Sunday, 3 January 2016

Puriri Moths and Caterpillars - a secret to discover in the trees

It was a magical moment when I first touched the cover of the puriri caterpillar's hole. A soft membrane, like a skin, covers the hole the caterpillar has made. Inside it's turning into a moth. But to the untrained eye, the membrane looks like a brown mark on the tree trunk.
The membrane over a puriri caterpillar hole

Once the moth has emerged, a hole is left in the tree. These holes become home to other insects, such as weta. One species of tree that the caterpillars like is the putaputaweta tree, so named for the wetas living in the holes. A couple of days ago, I found a mahoe tree, that looked something like a puriri caterpillar motel, it had so many holes all in a row.
A row of puriri caterpillar holes - all empty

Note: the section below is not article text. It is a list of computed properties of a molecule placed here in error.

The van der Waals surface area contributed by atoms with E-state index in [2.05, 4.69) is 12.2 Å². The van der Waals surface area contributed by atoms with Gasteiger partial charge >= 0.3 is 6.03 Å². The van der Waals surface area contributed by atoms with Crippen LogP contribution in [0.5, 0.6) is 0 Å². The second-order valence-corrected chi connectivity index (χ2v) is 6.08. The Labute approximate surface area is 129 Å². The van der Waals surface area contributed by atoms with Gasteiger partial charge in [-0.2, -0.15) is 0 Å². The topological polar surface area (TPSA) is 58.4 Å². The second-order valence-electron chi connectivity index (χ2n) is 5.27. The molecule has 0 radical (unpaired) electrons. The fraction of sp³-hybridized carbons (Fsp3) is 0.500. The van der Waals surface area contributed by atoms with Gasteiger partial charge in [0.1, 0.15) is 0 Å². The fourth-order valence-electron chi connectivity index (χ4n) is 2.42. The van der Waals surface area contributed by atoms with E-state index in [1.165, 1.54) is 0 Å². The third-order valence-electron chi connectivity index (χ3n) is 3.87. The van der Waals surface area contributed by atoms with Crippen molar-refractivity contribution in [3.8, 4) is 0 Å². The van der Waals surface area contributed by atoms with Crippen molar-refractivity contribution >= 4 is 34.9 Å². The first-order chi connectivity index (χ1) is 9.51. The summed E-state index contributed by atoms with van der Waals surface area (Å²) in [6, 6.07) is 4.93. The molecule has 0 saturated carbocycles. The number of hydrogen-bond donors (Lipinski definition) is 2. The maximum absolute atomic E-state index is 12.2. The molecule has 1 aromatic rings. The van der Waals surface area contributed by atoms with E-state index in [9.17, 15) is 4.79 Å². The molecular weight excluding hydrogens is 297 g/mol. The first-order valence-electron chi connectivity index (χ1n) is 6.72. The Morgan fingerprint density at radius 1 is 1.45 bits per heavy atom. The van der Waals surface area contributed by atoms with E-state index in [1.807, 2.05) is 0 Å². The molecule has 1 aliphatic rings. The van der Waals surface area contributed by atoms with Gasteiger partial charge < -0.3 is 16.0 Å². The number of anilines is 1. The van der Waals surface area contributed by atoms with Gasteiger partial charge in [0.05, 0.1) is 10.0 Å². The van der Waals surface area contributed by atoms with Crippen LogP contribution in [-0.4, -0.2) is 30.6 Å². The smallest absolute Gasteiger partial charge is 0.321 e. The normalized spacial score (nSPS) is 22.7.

Perhaps given the name of the moth, it isn't surprising the one of the trees the caterpillar likes is the puriri tree! But this name is the common English name, a common Maori name is pepe tuna.

A puriri moth found in the bush

The moth is New Zealand's largest, like many moths its mostly active at night and only lives for a few days.

Although its only found in the North Island of New Zealand, I still wanted to include it in my book "In the Bush: explore and discover New Zealand's native forests" because kids and adults find them fascinating. If you live in the South Island, I hope you can find them when you visit the bush in the North Island.
page 12 of "In the Bush"
Searching for these secret holes is an interesting purpose for a bush walk with children.

Places you can find puriri caterpillar holes in trees around Wellington:
Zealandia, Nga Manu Nature Reserve, Butterfly Creek, Kaitoke Scenic Reserve, Porirua Scenic Reserve, Maungakotuktuku Scenic Reserve, Otaki Forks...

To find out more about puriri moths: 
Terrain (Taranaki Educational Resource) is a great site for information about New Zealand natives, plants and animals
Landcare Research have a fact sheet
Nga Manu Nature Reserve has amazingly been able to record the emergence of a puriri moth from its hole